He adds, “There are some wines that have developed a following and I see no need to alter those wines in any major way. There is a style that is decisively Anthony Road, and I helped in that development.”

But no two winemakers are exactly alike. Becraft says, “In the end, there will be some differences, whether they are immediately perceptible or not. The wines are going through my filter now, and I have my own experiences to help dictate the direction they go.”

An early look at his first vintage as head winemaker
Remember that whole thing about patience? In June, Peter Becraft finally had a lead winemaking job. In September, he finally got the weather his fruit needed.

“September was a savior month,” he says. “What it did was allow the acids to drop to a very refreshing level without being too sharp and stinging. The sugars were still in the low range, but there was a greater balance.”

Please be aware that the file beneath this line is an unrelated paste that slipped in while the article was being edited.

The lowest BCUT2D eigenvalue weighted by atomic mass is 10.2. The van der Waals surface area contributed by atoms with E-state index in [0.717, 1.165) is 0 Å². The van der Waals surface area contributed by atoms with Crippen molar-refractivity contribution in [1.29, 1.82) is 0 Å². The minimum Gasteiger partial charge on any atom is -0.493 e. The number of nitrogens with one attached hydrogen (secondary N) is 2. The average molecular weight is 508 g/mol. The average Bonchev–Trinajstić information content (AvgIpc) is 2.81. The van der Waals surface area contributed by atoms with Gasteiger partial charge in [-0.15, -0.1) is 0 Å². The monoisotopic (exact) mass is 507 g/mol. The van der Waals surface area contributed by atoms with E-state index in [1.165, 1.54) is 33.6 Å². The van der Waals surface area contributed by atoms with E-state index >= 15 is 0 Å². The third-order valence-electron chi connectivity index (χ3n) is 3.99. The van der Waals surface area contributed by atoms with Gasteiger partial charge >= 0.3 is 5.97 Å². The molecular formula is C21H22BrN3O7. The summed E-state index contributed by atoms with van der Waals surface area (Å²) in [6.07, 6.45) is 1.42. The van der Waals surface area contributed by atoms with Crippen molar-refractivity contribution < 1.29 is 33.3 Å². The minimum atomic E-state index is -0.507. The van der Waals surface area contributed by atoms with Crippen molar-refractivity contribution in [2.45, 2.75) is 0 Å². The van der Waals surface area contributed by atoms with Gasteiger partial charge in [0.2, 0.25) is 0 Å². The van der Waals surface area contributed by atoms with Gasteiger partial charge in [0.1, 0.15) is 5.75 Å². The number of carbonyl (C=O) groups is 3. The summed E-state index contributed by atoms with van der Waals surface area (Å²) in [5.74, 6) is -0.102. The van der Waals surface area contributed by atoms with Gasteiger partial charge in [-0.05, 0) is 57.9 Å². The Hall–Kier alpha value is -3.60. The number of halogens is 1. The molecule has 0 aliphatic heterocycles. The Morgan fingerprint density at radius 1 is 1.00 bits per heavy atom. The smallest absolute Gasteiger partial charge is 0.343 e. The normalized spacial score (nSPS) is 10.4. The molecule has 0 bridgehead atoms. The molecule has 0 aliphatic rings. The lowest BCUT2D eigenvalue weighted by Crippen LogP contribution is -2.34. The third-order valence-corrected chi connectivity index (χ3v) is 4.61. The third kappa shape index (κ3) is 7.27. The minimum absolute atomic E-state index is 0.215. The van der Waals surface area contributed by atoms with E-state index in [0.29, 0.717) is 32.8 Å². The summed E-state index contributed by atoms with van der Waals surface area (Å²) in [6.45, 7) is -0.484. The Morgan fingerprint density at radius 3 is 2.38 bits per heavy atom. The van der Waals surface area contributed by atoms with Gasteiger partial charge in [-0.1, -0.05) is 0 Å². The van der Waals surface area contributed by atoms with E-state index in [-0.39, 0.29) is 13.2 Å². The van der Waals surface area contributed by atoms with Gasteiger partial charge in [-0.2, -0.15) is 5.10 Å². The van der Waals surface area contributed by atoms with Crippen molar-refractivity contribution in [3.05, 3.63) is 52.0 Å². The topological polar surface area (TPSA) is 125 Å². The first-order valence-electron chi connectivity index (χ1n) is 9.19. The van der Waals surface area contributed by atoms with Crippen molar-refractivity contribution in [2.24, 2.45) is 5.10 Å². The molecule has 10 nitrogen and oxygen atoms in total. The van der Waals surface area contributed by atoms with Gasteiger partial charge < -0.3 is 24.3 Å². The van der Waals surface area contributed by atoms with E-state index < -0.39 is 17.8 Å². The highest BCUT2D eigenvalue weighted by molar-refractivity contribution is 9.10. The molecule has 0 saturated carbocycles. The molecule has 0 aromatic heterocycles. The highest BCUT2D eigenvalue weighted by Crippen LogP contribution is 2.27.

That’s just about the regional consensus. 2014 should offer wines that are true to cool-climate character, and if that used to be a pejorative, it’s not anymore.

But here, you might say we’ve buried the lead. Because even if 2014 had fallen apart, Peter Becraft’s world would remain rock solid, invigorating, and a world apart from his initial education. He touched on his art background, but that only offers a small part of the story. He was not going to be a winemaker, or anything of the sort. His education covered the arts, and his work took him the odd route of casting for fashion shoots in Manhattan. Happily, his colleagues at Anthony Road now share his story with customers: Peter Becraft was simply tasting wines at Anthony Road in 2006, and it was his wife, Cary, who elbowed her way into a barrel tasting with Johannes Reinhardt. The extroverted Cary all but volunteered Peter to pick grapes or work the bottling line, and Reinhardt was happy to have the extra help. Two years later, Becraft was a full-time assistant winemaker.

One day, one tasting, one major change in life. Peter and Cary might feel fortunate that the events unfolded this way. Anthony Road’s owners, John and Ann Martini, feel the same.